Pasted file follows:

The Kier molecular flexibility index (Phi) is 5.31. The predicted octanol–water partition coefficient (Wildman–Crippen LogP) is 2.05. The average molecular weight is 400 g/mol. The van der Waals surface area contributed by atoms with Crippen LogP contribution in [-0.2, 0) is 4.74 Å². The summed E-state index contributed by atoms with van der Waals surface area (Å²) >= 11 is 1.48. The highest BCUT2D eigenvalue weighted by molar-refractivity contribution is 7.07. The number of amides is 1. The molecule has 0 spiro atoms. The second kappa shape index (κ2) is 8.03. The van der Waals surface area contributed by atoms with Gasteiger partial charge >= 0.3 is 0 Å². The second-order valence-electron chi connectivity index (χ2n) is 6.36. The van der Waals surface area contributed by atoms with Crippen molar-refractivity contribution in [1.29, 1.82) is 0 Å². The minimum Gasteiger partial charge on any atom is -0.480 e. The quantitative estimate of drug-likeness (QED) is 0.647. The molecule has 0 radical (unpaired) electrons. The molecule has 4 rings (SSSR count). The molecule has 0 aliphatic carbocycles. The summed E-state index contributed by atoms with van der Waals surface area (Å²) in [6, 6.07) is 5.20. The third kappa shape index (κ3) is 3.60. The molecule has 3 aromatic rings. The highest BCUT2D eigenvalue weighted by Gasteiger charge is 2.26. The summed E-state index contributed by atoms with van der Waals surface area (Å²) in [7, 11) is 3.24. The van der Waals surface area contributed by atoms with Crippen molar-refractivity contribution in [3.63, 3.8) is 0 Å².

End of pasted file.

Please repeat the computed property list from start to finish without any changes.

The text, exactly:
The Kier molecular flexibility index (Phi) is 5.31. The predicted octanol–water partition coefficient (Wildman–Crippen LogP) is 2.05. The average molecular weight is 400 g/mol. The van der Waals surface area contributed by atoms with Crippen LogP contribution in [-0.2, 0) is 4.74 Å². The summed E-state index contributed by atoms with van der Waals surface area (Å²) >= 11 is 1.48. The highest BCUT2D eigenvalue weighted by molar-refractivity contribution is 7.07. The number of amides is 1. The molecule has 0 spiro atoms. The second kappa shape index (κ2) is 8.03. The van der Waals surface area contributed by atoms with Gasteiger partial charge >= 0.3 is 0 Å². The second-order valence-electron chi connectivity index (χ2n) is 6.36. The van der Waals surface area contributed by atoms with Crippen molar-refractivity contribution in [1.29, 1.82) is 0 Å². The minimum Gasteiger partial charge on any atom is -0.480 e. The quantitative estimate of drug-likeness (QED) is 0.647. The molecule has 0 radical (unpaired) electrons. The molecule has 4 rings (SSSR count). The molecule has 0 aliphatic carbocycles. The summed E-state index contributed by atoms with van der Waals surface area (Å²) in [6, 6.07) is 5.20. The third kappa shape index (κ3) is 3.60. The molecule has 3 aromatic rings. The highest BCUT2D eigenvalue weighted by Gasteiger charge is 2.26. The summed E-state index contributed by atoms with van der Waals surface area (Å²) in [7, 11) is 3.24. The van der Waals surface area contributed by atoms with Crippen molar-refractivity contribution in [3.63, 3.8) is 0 Å².